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A helicopter working with the Oregon Department of Forestry fights a wildfire north of Shady Cove in August 2016. Last year's fire season was one of the mildest in years; lingering snowpack and prolonged rain promise a similar season this year. Mail Tribune / file photo

Wet year dampens fire threat

Wildfire managers believe a wet spring following a heavy snowpack will lead to a late and short wildfire season in Southern Oregon, but that won't give the region a free pass from the potential of a big fire.

"We'll have a late fire season, and we likely won't have a bad fire season," BLM spokesman Jim Whittington said. "But that doesn't mean we won't have a bad fire."

Fire season in Southern Oregon typically begins in June when grass, brush and other wildfire fuels dry out, but protracted rain and a snowpack still at 143 percent of average is forecast to create a slower drying-out period, particularly at higher elevations.

The National Weather Service, which gives presentations to wildfire bosses each spring, says the conditions are the best heading into the fire season in more than a decade.

"This is, by a lot of measures, the best snowpack year and best water year since at least 2006," Lutz said. "We'd be surprised if there were (significant) fires before mid-July, based on the state of things."

That has the Oregon Department of Forestry expecting an average wildfire season in the region, with fire-season restrictions possible around mid-June and no length of season predicted.

"We're saying it's average," said ODF spokeswoman Melissa Cano. "And even if it's a long one, that doesn't mean as intense. We'll probably see just a more low-intensity fire season."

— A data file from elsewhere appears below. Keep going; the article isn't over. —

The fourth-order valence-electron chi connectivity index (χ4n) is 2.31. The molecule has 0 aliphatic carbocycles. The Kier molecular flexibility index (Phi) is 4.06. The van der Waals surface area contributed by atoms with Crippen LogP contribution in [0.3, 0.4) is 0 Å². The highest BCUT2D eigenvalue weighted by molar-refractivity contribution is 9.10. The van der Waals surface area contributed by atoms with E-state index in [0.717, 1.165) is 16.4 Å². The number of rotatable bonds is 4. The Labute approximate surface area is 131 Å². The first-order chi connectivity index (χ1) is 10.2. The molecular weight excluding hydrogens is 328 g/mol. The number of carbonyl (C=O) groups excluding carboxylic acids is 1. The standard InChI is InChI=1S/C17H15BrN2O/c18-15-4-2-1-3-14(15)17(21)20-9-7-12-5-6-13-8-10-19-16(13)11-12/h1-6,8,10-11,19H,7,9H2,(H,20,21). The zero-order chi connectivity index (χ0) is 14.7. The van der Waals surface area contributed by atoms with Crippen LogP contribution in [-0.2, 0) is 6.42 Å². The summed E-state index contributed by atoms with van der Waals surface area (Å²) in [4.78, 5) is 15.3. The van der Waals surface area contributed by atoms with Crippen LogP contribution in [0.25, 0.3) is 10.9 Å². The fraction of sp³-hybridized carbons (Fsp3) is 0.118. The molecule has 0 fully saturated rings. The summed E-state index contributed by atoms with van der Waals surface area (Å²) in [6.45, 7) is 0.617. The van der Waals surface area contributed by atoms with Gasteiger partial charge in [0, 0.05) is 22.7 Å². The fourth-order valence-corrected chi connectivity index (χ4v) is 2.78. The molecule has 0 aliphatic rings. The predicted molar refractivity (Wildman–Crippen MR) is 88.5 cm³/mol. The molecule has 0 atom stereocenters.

Last year's fire season kicked off June 30 for lower-elevation lands protected by ODF, and though it ran into mid-October, it was one of the mildest in years, ODF statistics show.

The 204 fires of 2016 were 10 short of the 10-year average, and the 718 acres they burned were just 13 percent of average, ODF statistics show. Of note, only six of those wildfires were caused by lightning, compared to the 10-year average of 57.

"We got lucky last year that we didn't have that dry lightning," Cano said. "If it comes through when conditions are right, it could be the big one."

Lutz said lightning was definitely absent last year when fuels were "receptive" to fire, and it is unknown whether that dodging of disaster can be repeated again this year.

"That's the unknown," Lutz said. "We can't forecast how lightning plays into it."

ODF is responsible for wildfire fighting on private, county, state and Bureau of Land Management lands here, and it often declares fire-season restrictions on open burning, campfires and industrial restrictions earlier than the Rogue River-Siskiyou National Forest does for its higher-elevation lands.

"We haven't gotten to the point where we've had to talk about fire season," National Forest spokeswoman Chamise Kramer said. 

— Reach Mail Tribune reporter Mark Freeman at 541-776-4470 or mfreeman@mailtfribune.com. Follow him on Twitter at www.twitter.com/MTwriterFreeman.

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